The Emergence of Citizen’s Media

moderator: David Thorburn, Literature at MIT, Massachusetts Institute of Technology, MIT
author: Dan Gillmor, Center for Citizen Media, Harvard University
author: Ellen Foley, Wisconsin State Journal
author: Alex Beam, The Boston Globe
published: Feb. 21, 2011,   recorded: September 2006,   views: 2640

Related Open Educational Resources

Related content

Report a problem or upload files

If you have found a problem with this lecture or would like to send us extra material, articles, exercises, etc., please use our ticket system to describe your request and upload the data.
Enter your e-mail into the 'Cc' field, and we will keep you updated with your request's status.
Lecture popularity: You need to login to cast your vote.


Extra, extra, browse all about it! The newspaper (as we know it) is history. As David Thorburn handily describes the situation: “The younger the cohort is, the less interested it is in printed materials and the more committed to emerging technologies. The implication is, within 25 to 30 years, there won’t be people who want to read newspapers.” These panelists discuss newspapers’ transformation in the digital age.

While Dan Gillmor thinks it would be a tragedy if traditional newspapers didn’t survive, the current Internet- based democratization of media, with easily accessed “tools of production,” isn’t all bad. “Journalism has been a lecture, where we tell you what the news is, and you either buy it or you don’t. Now it’s moving into something like a conversation.” In this changed world, news organizations ask the public what they know about things. Remember the camera phone photo from the London Underground bombings? Imagine if this technology had been available at the time of John F. Kennedy’s assassination, muses Gillmor. It wouldn’t have been one guy with a camera, “but 1,000, all connected to digital networks. We’d know if anyone was on the grassy knoll or just one guy in the book depository.”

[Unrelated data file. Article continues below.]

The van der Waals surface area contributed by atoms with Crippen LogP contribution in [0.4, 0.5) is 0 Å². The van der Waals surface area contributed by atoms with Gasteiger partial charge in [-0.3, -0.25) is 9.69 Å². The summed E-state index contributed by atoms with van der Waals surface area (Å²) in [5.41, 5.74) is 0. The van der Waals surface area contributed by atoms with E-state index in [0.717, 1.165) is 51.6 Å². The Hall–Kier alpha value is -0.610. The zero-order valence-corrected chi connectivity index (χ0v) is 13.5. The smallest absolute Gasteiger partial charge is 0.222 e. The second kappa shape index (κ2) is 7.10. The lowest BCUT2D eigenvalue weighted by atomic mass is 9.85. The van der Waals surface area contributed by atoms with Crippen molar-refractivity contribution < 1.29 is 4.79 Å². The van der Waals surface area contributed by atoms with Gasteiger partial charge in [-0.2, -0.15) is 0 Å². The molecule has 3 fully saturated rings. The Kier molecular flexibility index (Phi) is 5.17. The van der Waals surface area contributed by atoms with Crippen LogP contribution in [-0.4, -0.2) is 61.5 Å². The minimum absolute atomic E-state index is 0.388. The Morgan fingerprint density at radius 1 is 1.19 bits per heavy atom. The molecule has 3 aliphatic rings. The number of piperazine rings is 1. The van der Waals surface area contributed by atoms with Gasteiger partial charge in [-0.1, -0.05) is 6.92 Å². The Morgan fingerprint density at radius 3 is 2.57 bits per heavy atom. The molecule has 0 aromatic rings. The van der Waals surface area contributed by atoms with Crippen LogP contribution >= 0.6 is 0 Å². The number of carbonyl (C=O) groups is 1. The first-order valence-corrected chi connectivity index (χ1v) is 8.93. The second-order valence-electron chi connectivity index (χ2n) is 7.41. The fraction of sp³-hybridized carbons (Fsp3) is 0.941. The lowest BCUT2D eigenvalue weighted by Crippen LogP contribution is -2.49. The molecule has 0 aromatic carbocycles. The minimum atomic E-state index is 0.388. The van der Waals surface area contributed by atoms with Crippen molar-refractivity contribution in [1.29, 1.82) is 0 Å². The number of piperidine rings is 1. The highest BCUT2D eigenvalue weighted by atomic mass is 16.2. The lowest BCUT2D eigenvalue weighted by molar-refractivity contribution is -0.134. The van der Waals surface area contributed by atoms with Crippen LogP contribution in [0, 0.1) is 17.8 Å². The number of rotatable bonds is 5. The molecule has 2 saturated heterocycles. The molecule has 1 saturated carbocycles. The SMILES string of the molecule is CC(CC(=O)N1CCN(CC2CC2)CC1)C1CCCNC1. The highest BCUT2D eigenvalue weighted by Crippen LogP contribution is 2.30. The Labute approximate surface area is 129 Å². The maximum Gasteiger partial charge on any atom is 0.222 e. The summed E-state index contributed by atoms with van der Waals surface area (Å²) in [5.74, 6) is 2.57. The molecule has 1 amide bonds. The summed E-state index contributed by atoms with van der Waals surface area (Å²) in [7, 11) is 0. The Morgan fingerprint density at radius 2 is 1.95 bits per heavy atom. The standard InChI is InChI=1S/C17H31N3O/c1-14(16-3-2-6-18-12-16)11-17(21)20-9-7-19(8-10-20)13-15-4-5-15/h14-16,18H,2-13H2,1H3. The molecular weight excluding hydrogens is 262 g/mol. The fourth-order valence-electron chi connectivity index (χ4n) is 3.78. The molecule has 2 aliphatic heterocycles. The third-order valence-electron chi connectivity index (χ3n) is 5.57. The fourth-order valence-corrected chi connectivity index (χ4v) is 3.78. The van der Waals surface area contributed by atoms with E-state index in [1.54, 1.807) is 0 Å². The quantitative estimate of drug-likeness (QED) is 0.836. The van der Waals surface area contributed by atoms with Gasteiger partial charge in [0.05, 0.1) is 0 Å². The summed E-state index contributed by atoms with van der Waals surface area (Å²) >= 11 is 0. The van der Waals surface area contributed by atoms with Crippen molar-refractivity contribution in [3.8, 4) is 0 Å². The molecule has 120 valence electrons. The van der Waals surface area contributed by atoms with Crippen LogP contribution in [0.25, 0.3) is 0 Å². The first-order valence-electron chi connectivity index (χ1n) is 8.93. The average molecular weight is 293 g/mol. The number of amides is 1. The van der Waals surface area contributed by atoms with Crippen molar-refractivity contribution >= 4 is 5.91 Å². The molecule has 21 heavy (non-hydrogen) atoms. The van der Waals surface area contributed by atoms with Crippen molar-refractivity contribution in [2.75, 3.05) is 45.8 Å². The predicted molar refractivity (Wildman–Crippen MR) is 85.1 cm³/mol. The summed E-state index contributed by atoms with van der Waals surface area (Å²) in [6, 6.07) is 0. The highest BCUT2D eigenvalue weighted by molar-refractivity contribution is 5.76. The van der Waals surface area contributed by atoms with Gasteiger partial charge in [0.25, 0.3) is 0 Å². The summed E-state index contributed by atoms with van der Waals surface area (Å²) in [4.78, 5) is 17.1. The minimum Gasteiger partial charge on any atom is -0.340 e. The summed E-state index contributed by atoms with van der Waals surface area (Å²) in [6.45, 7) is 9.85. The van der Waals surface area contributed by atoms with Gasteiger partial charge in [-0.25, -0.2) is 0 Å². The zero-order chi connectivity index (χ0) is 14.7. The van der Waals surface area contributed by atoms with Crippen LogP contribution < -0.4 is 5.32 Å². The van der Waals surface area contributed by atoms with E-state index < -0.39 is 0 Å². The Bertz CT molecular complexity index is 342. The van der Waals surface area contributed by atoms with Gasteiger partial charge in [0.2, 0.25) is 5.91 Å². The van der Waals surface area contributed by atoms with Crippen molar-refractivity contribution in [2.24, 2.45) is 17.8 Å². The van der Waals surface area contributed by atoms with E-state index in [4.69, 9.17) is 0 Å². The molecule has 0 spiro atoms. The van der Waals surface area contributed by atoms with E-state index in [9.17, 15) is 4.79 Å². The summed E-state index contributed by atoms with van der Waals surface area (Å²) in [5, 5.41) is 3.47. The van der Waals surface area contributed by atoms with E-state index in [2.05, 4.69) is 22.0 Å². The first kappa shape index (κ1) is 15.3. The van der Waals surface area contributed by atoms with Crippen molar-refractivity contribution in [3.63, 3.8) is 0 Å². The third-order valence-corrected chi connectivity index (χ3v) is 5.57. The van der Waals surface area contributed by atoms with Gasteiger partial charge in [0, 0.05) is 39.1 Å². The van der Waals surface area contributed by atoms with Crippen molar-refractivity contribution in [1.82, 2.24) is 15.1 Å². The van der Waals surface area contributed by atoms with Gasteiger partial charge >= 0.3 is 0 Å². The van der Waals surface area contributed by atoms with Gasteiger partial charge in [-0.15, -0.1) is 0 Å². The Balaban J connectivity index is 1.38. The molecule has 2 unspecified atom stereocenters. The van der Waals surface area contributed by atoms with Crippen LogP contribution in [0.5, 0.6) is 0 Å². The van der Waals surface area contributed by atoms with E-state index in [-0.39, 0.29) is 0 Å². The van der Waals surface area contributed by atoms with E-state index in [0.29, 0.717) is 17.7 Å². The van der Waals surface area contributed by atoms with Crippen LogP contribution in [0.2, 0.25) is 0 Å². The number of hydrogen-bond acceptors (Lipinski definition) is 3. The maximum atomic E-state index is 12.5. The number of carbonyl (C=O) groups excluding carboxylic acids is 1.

Ellen Foley acknowledges that her widely read Wisconsin State Journal is a rarity among smaller newspapers. “Unless you’re in prison, you’re reading our paper, but you’re not paying for it,” she says. She attributes her paper’s robust reach to its Midwest philosophy of “being a good neighbor.” This means journalists must not only share information, but listen to what readers want. She applies this approach both to the newspaper and to the paper’s website, where users vote every day on what makes the front page. Foley worries about the financial viability of her paper, but also hopes that the revenue generated from 21st century Internet technology “will support the 20th century values of telling the truth and making a difference in communities.”

Alex Beam pronounces himself a “skeptic of citizens’ media, whatever that means.” He’s grateful to papers like The New York Times, which “get slammed for saying things people don’t want presented. This is a time of transition where we haven’t quite balanced the equities of the readers and the professionals.” And don’t count on linked websites to aid newspaper survival, says Beam. As The Boston Globe is learning, it’s “a hard business model” for the web to generate money either through ads, or by charging readers for access to specialized material, like Boston Red Sox coverage or opinion columns. Beam says, “We haven’t found the price point for editorial judgment, for mediating experience. We’re still floundering. In the so-called traditional newspaper industry, there’s a lot of fear about what we can charge for this.”

Link this page

Would you like to put a link to this lecture on your homepage?
Go ahead! Copy the HTML snippet !

Write your own review or comment:

make sure you have javascript enabled or clear this field: